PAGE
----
First, most obvious are geographical and demographical differences. It is noteworthy that models derived from Chinese data showed the greatest decrement when applied to our data, which was also seen when Zhang et al performed an external validation of their model using data from the UK.12 Differences in access to care, healthcare facility policies and patient demographics between countries may make generalisation difficult for prognostic models derived in one setting to another.

Second are differences in care practices over time. Many of the models we report on here were derived from an earlier phase of the epidemic, which may further have changed the characteristics of the patients in the training sets from which the models were built.16 Altered clinical practice, trialled therapeutics or shifting demographics over time might endanger the utility of models built towards the beginning of the pandemic.

Third, it is possible the virus itself has changed. Though there is evidence of viral mutation, the clinical effects of which have not been fully characterised.17 These changes may not be reflected in this validation analysis.

Regarding future research, additional models are being produced, and rigorous validations should be done and encouraged to establish potential clinical use cases.

Data availability statement

No data are available. Due to specific institutional requirements governing privacy protection, data used in this study will not be available.

Ethics statements

Patient consent for publication

Ethics approval

This study met the criteria for quality improvement established by the NYULH IRB and was exempt from institutional review board review.


Supplementary materials

  • Supplementary Data

    This web only file has been produced by the BMJ Publishing Group from an electronic file supplied by the author(s) and has not been edited for content.


  • KH, BZ and PS are joint first authors.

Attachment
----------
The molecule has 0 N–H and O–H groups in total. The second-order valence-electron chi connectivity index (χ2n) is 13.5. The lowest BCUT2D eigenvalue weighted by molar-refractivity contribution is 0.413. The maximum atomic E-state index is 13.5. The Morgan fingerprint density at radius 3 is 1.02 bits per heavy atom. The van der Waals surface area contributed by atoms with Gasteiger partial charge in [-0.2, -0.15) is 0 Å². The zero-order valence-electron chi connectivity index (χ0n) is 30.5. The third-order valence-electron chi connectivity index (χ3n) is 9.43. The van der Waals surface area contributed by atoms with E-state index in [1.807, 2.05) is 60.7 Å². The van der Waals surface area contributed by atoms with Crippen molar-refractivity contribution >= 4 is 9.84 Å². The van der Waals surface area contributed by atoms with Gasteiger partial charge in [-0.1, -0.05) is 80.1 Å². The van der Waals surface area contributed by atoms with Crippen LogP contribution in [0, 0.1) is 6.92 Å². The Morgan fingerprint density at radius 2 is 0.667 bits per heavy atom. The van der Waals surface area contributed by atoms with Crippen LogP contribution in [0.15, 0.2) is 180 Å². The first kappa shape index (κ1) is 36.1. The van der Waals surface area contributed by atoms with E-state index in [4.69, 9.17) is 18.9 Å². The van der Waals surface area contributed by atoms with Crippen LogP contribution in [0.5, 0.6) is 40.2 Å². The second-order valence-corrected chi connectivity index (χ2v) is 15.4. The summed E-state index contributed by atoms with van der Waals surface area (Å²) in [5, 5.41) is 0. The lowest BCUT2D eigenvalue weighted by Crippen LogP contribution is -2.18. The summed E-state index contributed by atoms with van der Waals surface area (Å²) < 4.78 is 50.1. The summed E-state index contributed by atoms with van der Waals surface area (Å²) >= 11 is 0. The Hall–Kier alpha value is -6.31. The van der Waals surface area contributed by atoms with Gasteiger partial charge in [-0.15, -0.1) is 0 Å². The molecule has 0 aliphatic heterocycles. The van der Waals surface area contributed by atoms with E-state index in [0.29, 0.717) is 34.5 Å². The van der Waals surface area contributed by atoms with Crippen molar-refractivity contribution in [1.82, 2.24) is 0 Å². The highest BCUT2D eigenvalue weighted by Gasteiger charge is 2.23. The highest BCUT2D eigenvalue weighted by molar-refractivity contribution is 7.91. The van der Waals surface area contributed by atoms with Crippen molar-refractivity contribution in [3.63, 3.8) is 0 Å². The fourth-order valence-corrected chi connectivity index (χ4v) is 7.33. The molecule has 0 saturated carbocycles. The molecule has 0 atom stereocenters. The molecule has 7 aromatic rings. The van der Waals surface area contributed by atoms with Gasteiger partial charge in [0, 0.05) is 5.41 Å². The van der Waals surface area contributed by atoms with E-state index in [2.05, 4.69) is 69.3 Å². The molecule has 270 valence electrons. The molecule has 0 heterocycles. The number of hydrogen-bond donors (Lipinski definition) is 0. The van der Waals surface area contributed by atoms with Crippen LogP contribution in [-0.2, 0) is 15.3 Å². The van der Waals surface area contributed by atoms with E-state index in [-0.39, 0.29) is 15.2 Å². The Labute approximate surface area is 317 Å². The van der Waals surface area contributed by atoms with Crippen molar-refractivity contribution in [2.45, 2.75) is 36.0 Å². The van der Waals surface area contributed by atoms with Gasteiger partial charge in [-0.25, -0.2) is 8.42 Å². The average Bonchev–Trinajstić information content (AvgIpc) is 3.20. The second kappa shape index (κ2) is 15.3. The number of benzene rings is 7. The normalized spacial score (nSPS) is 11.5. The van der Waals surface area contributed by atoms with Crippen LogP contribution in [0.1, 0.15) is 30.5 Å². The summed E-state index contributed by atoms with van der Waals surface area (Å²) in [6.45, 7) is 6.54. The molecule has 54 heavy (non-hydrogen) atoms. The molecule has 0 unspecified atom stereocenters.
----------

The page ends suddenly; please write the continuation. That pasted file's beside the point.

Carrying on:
• Twitter @yinformatics

  • Contributors KHar, BZ and PS performed the literature search and extracted information. BZ and PS collected validation data and assessed models. KHar, BZ, PS and YA drafted the manuscript. KHar, BZ, PS, KHau, MMM, NMA, LIH and YA critically revised the work. MMM, NMA and LIH provided clinical guidance. YA supervised the work and is the guarantor.

  • Funding YA was partially supported by NIH grant 3UL1TR001445-05 and National Science Foundation award number 1928614.

  • Competing interests None declared.

  • Provenance and peer review Not commissioned; externally peer reviewed.

  • Supplemental material This content has been supplied by the author(s). It has not been vetted by BMJ Publishing Group Limited (BMJ) and may not have been peer-reviewed. Any opinions or recommendations discussed are solely those of the author(s) and are not endorsed by BMJ. BMJ disclaims all liability and responsibility arising from any reliance placed on the content. Where the content includes any translated material, BMJ does not warrant the accuracy and reliability of the translations (including but not limited to local regulations, clinical guidelines, terminology, drug names and drug dosages), and is not responsible for any error and/or omissions arising from translation and adaptation or otherwise.